It is very difficult to predict whether and how a food allergy will change over time. The more severe the symptoms, and the stronger the reaction in allergy tests, the greater the likelihood that the allergy won’t go away. Children with allergies to milk, wheat or soy often “grow out of them” after a few years because their bodies learn to tolerate the allergens.

If, on the other hand, an allergy first arises in adulthood, it is likely to stay. Such allergies typically include fish or seafood allergies. Nut allergies also tend to last a long time or never go away again.

About half of all children who have a food allergy also develop allergic asthma or allergic rhinitis (symptoms affecting the upper airways) later on in life.


If it is thought that someone may have a food allergy, skin prick tests and blood tests can help to find out what is causing it. These tests check whether the immune system overreacts to certain triggers.

In a skin prick test, solutions of potential food allergens are put on the forearm with enough space between them and the skin is gently pricked so they can get into the skin. The skin is then observed to see whether it turns red or itchy and bumpy. In the blood test, the doctor checks whether certain antibodies (particularly IgE antibodies) to specific foods have been produced.

These tests usually aren’t enough to find out for sure whether or not someone has a food allergy, though. A provocation test often has to be done too. Here, the person who is thought to have a food allergy eats small amounts of the food in question under the supervision of a doctor.

Depending on the situation, a food and symptom diary or an elimination diet may help too.


The main thing people can do to prevent allergic reactions is avoid the food that causes them.

Medication is generally only used in acute situations, if people have a more severe allergic reaction. It doesn’t tend to be used for the long-term treatment of food allergies.

Anaphylactic reactions are treated using emergency kits. These contain medications to reduce severe allergic reactions and prevent them from getting worse.

Further information

When people are ill or need medical advice, they usually go to see their family doctor first. Read about how to find the right doctor, how to prepare for the appointment and what to remember.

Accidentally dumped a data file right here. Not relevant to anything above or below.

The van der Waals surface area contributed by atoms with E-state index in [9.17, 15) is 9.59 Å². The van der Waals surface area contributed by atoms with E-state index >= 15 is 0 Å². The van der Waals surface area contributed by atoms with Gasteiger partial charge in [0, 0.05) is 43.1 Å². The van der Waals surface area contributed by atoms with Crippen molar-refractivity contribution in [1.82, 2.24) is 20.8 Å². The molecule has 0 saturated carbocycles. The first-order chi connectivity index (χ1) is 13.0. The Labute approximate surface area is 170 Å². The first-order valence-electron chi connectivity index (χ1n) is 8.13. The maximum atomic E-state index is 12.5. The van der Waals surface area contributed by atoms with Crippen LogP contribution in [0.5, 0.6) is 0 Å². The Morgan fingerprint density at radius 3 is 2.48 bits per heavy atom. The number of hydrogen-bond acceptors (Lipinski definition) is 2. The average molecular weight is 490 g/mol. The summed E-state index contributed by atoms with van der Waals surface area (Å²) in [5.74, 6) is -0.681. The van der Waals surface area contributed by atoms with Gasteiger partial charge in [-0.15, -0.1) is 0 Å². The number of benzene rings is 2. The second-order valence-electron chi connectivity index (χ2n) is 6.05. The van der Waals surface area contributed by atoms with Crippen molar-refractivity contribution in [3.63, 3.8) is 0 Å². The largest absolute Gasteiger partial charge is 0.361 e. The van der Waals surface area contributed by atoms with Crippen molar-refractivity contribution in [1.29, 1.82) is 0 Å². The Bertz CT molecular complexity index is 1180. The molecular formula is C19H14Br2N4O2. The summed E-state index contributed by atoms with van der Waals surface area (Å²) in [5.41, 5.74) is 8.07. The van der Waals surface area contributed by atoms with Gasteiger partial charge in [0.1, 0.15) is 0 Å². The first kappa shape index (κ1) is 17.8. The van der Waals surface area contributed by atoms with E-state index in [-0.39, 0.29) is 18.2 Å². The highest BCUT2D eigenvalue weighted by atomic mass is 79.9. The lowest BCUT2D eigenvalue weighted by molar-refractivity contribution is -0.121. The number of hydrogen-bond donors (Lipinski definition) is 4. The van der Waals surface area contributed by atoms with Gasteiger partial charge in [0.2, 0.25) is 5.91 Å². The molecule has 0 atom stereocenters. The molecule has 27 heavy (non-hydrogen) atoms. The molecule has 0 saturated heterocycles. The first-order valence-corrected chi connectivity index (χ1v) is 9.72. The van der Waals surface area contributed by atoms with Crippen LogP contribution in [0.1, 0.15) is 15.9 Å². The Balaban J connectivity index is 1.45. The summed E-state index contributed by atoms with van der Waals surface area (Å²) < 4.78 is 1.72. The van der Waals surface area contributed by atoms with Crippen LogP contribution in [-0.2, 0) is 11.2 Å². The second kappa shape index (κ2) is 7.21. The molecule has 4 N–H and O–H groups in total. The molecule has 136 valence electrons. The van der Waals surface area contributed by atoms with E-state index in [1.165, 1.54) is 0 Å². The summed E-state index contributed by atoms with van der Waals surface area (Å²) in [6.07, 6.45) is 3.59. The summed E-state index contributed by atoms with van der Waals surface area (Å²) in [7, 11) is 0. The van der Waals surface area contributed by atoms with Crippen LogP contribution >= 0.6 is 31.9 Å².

• Biedermann T, Heppt W, Renz H, Röcken M (Ed). Allergologie. Berlin: Springer; 2016.
  • De Silva D, Geromi M, Panesar SS, Muraro A, Werfel T, Hoffmann-Sommergruber K et al. Acute and long-term management of food allergy: systematic review. Allergy 2014; 69(2): 159-167. [PubMed: 24215577]
  • Deutsche Gesellschaft für Allergologie und klinische Immunologie (DGAKI). Leitlinie zum Management IgE-vermittelter Nahrungsmittelallergien (S2k-Leitlinie). AWMF-Registernr.: 061–031. January 2018.
  • Kurowski K, Boxer RW. Food allergies: detection and management. Am Fam Physician 2008; 77(12): 1678-1686. [PubMed: 18619076]
  • IQWiG health information is written with the aim of helping people understand the advantages and disadvantages of the main treatment options and health care services.

    Because IQWiG is a German institute, some of the information provided here is specific to the German health care system. The suitability of any of the described options in an individual case can be determined by talking to a doctor. We do not offer individual consultations.

    Our information is based on the results of good-quality studies. It is written by a team of health care professionals, scientists and editors, and reviewed by external experts. You can find a detailed description of how our health information is produced and updated in our methods.

© IQWiG (Institute for Quality and Efficiency in Health Care)
Bookshelf ID: NBK447107